Series: Killer Instinct #2
Published by Harlequin Books on July 25th 2017
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Ex-SEAL Tucker Frost knows that the world is full of evil. He saw it in the face of his own brother, Mason Frost, a cold, methodical, sadistic killer. A killer Tucker put down with his own hands in order to save Mason's final victim—Dawn Alexander, the only girl who got away from the infamous "Iceman."
It's Tucker's up close and personal experience with evil that's made him perfect for Samantha Dark's experimental profiling division in the FBI. Samantha wants agents who have personal ties with killers, who have unique insights into the minds of monsters. And when women start turning up murdered with the same MO used by the Iceman, Tucker is sent back to Louisiana to investigate.
The last person he expects to see is his ex-lover, Dawn. Ten full years have passed since the night that Tucker faced down his brother…and since he last saw Dawn. But the dark need still burns just as hot between Tucker and Dawn. As they grapple with a desire that never died, they must also face the shared shadow from their pasts. Both Tucker and Dawn have the same question—has Mason Frost come back from the dead to hunt again? And this time, will he succeed in killing the victim who got away?
‘Before the Dawn’ is a bit more predictable than Cynthia Eden’s first book in her Killer Instinct series, with a copycat serial killer (with a specific MO) that is typically a trusted ally. But it’s also a second-chance story, where a couple separates for more traumatic reasons than usual—in this case, where neither really didn’t seem to be in a good place to be together—only to be brought back together when a copycat killer emerges.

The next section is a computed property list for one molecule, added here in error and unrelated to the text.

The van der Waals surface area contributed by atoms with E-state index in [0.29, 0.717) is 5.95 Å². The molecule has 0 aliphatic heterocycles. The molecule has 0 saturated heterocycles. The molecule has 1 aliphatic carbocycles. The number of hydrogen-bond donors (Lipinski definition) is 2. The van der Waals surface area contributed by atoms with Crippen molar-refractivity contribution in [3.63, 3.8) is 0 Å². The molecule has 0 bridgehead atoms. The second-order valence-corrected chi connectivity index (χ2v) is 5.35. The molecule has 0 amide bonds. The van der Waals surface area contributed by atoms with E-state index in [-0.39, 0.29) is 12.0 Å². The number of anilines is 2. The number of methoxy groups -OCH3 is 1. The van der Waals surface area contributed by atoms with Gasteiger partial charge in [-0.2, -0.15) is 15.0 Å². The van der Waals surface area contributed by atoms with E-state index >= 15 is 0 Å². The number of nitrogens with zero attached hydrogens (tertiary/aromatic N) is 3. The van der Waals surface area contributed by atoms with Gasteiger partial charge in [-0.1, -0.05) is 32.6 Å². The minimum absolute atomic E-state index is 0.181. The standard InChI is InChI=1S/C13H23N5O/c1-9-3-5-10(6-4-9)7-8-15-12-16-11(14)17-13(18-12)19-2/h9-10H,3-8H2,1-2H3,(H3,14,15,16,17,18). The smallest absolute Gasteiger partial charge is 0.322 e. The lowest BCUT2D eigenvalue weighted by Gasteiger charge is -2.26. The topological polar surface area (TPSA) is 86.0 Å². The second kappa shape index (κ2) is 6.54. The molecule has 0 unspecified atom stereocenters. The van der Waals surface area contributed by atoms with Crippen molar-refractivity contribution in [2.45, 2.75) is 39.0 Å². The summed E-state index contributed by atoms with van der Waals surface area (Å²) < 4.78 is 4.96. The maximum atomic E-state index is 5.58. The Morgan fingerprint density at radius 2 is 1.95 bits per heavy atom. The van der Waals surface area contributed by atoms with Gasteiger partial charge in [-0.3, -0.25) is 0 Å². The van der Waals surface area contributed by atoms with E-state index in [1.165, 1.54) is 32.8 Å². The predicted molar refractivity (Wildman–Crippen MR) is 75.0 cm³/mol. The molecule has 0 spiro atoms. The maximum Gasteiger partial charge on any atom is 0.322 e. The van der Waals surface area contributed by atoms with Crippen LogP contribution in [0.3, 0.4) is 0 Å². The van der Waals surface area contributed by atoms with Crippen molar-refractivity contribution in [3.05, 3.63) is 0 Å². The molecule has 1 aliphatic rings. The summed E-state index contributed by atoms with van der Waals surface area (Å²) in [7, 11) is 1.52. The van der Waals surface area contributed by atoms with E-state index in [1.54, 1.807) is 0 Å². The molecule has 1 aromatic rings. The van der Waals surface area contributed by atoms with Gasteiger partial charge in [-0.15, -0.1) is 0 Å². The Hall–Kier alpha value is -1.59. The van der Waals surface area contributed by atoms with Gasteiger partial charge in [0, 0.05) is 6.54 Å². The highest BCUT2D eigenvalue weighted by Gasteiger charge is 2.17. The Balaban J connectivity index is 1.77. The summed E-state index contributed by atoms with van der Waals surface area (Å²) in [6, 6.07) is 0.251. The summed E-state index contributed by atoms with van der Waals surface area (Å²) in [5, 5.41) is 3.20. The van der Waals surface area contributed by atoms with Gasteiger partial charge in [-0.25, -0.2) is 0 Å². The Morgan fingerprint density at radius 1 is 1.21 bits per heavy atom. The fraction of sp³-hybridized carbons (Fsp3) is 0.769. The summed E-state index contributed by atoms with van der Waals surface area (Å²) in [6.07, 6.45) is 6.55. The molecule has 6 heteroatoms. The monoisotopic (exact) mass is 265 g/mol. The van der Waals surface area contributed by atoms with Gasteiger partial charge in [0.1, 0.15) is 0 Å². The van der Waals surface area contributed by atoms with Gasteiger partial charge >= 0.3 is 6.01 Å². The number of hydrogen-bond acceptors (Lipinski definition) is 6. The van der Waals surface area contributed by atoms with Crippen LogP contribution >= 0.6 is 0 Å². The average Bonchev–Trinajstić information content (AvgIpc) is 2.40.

Romantic suspense—of the thriller kind—and I have a certain relationship: the story unravels as the clues go out while I do the guessing whodunnit game. It’s always fun and entertaining and the stranger and more shocking the twists, the more memorable it is for me. Despite this, the predictability factor, or at least how far into the book I get before guessing who the perpetrator really is, isn’t the only criterion for my rating and/or review of the book. In this case, I had my suspicions but Eden does throw out red herrings that do cause you to doubt your own conclusions.
What frustrated me however, was the push-pull that always comes when both Dawn and Tucker try to rationalise their own feelings away from each other and that sex came rather inconveniently before several truths were brought to light. Such delay tactics simply added to the layer of unrevealed secrets that tainted the relationship before when all they had to do was to sit down and put things out in the open before letting more bodily needs come into play.
‘Before the Dawn’ is an absorbing read nonetheless, even if Eden’s heroes and heroines in all her series do inevitably meld together, bound by the similarities in their tortured backgrounds and hidden pasts. And this probably makes this book less of a standout than it really is because it’s not easy to differentiate between her plots and characters after a while. I’d love to continue this series however, as much as I’d love to have Eden’s protagonists who are somehow more memorably unique in their own ways.